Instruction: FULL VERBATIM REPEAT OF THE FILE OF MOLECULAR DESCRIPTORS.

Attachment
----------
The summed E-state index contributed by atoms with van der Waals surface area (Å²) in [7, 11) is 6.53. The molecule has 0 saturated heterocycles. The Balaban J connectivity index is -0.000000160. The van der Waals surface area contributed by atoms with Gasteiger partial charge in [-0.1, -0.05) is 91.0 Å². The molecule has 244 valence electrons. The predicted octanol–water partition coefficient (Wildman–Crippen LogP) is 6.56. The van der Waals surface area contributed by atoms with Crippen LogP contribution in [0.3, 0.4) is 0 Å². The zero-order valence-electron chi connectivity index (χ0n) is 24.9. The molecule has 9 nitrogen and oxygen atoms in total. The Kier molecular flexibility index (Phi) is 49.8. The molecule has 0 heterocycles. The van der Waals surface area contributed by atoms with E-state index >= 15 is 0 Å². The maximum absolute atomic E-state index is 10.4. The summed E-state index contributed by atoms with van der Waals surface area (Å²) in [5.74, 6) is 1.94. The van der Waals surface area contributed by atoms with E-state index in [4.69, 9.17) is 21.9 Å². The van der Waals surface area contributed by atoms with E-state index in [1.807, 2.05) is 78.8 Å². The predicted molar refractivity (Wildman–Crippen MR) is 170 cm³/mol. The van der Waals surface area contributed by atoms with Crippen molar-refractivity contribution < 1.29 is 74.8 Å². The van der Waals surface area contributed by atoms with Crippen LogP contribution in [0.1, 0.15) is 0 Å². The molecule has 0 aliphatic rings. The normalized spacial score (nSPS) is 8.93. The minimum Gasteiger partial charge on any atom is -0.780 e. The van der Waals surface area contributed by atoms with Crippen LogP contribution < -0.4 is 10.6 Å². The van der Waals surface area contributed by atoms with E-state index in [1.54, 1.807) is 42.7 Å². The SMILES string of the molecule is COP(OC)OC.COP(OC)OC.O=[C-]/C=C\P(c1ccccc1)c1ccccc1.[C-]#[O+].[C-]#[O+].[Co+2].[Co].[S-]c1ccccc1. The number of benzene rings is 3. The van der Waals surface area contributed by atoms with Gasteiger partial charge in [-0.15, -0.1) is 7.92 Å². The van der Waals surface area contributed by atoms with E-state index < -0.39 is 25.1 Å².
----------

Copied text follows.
The summed E-state index contributed by atoms with van der Waals surface area (Å²) in [7, 11) is 6.53. The molecule has 0 saturated heterocycles. The Balaban J connectivity index is -0.000000160. The van der Waals surface area contributed by atoms with Gasteiger partial charge in [-0.1, -0.05) is 91.0 Å². The molecule has 244 valence electrons. The predicted octanol–water partition coefficient (Wildman–Crippen LogP) is 6.56. The van der Waals surface area contributed by atoms with Crippen LogP contribution in [0.3, 0.4) is 0 Å². The zero-order valence-electron chi connectivity index (χ0n) is 24.9. The molecule has 9 nitrogen and oxygen atoms in total. The Kier molecular flexibility index (Phi) is 49.8. The molecule has 0 heterocycles. The van der Waals surface area contributed by atoms with E-state index >= 15 is 0 Å². The maximum absolute atomic E-state index is 10.4. The summed E-state index contributed by atoms with van der Waals surface area (Å²) in [5.74, 6) is 1.94. The van der Waals surface area contributed by atoms with E-state index in [4.69, 9.17) is 21.9 Å². The van der Waals surface area contributed by atoms with E-state index in [1.807, 2.05) is 78.8 Å². The predicted molar refractivity (Wildman–Crippen MR) is 170 cm³/mol. The van der Waals surface area contributed by atoms with Crippen molar-refractivity contribution < 1.29 is 74.8 Å². The van der Waals surface area contributed by atoms with Crippen LogP contribution in [0.1, 0.15) is 0 Å². The molecule has 0 aliphatic rings. The normalized spacial score (nSPS) is 8.93. The minimum Gasteiger partial charge on any atom is -0.780 e. The van der Waals surface area contributed by atoms with Crippen LogP contribution < -0.4 is 10.6 Å². The van der Waals surface area contributed by atoms with E-state index in [1.54, 1.807) is 42.7 Å². The SMILES string of the molecule is COP(OC)OC.COP(OC)OC.O=[C-]/C=C\P(c1ccccc1)c1ccccc1.[C-]#[O+].[C-]#[O+].[Co+2].[Co].[S-]c1ccccc1. The number of benzene rings is 3. The van der Waals surface area contributed by atoms with Gasteiger partial charge in [-0.15, -0.1) is 7.92 Å². The van der Waals surface area contributed by atoms with E-state index < -0.39 is 25.1 Å².